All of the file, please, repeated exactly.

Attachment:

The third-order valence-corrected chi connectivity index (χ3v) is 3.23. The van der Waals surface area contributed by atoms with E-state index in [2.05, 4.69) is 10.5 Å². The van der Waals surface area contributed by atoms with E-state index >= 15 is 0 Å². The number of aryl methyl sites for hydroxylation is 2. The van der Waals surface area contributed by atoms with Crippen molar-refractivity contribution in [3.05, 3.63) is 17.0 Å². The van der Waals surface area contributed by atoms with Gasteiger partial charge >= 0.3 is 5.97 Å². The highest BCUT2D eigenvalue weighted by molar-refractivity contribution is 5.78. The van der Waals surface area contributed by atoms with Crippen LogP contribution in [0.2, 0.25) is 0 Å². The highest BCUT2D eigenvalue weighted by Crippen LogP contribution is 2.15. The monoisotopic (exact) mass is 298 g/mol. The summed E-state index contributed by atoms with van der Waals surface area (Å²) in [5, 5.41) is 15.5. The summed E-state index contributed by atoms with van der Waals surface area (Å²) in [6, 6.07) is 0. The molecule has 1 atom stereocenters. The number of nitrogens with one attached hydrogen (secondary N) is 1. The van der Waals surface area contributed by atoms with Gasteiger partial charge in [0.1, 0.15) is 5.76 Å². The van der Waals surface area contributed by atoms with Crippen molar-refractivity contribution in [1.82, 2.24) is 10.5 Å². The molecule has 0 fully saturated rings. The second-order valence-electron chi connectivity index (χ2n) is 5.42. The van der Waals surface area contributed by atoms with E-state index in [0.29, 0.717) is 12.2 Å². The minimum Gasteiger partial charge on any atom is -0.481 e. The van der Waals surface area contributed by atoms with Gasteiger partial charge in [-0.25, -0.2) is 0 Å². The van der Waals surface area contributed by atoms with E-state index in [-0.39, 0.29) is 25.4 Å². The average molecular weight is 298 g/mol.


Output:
The third-order valence-corrected chi connectivity index (χ3v) is 3.23. The van der Waals surface area contributed by atoms with E-state index in [2.05, 4.69) is 10.5 Å². The van der Waals surface area contributed by atoms with E-state index >= 15 is 0 Å². The number of aryl methyl sites for hydroxylation is 2. The van der Waals surface area contributed by atoms with Crippen molar-refractivity contribution in [3.05, 3.63) is 17.0 Å². The van der Waals surface area contributed by atoms with Gasteiger partial charge >= 0.3 is 5.97 Å². The highest BCUT2D eigenvalue weighted by molar-refractivity contribution is 5.78. The van der Waals surface area contributed by atoms with Crippen LogP contribution in [0.2, 0.25) is 0 Å². The highest BCUT2D eigenvalue weighted by Crippen LogP contribution is 2.15. The monoisotopic (exact) mass is 298 g/mol. The summed E-state index contributed by atoms with van der Waals surface area (Å²) in [5, 5.41) is 15.5. The summed E-state index contributed by atoms with van der Waals surface area (Å²) in [6, 6.07) is 0. The molecule has 1 atom stereocenters. The number of nitrogens with one attached hydrogen (secondary N) is 1. The van der Waals surface area contributed by atoms with Gasteiger partial charge in [0.1, 0.15) is 5.76 Å². The van der Waals surface area contributed by atoms with Crippen molar-refractivity contribution in [1.82, 2.24) is 10.5 Å². The molecule has 0 fully saturated rings. The second-order valence-electron chi connectivity index (χ2n) is 5.42. The van der Waals surface area contributed by atoms with E-state index in [0.29, 0.717) is 12.2 Å². The minimum Gasteiger partial charge on any atom is -0.481 e. The van der Waals surface area contributed by atoms with Gasteiger partial charge in [-0.25, -0.2) is 0 Å². The van der Waals surface area contributed by atoms with E-state index in [-0.39, 0.29) is 25.4 Å². The average molecular weight is 298 g/mol.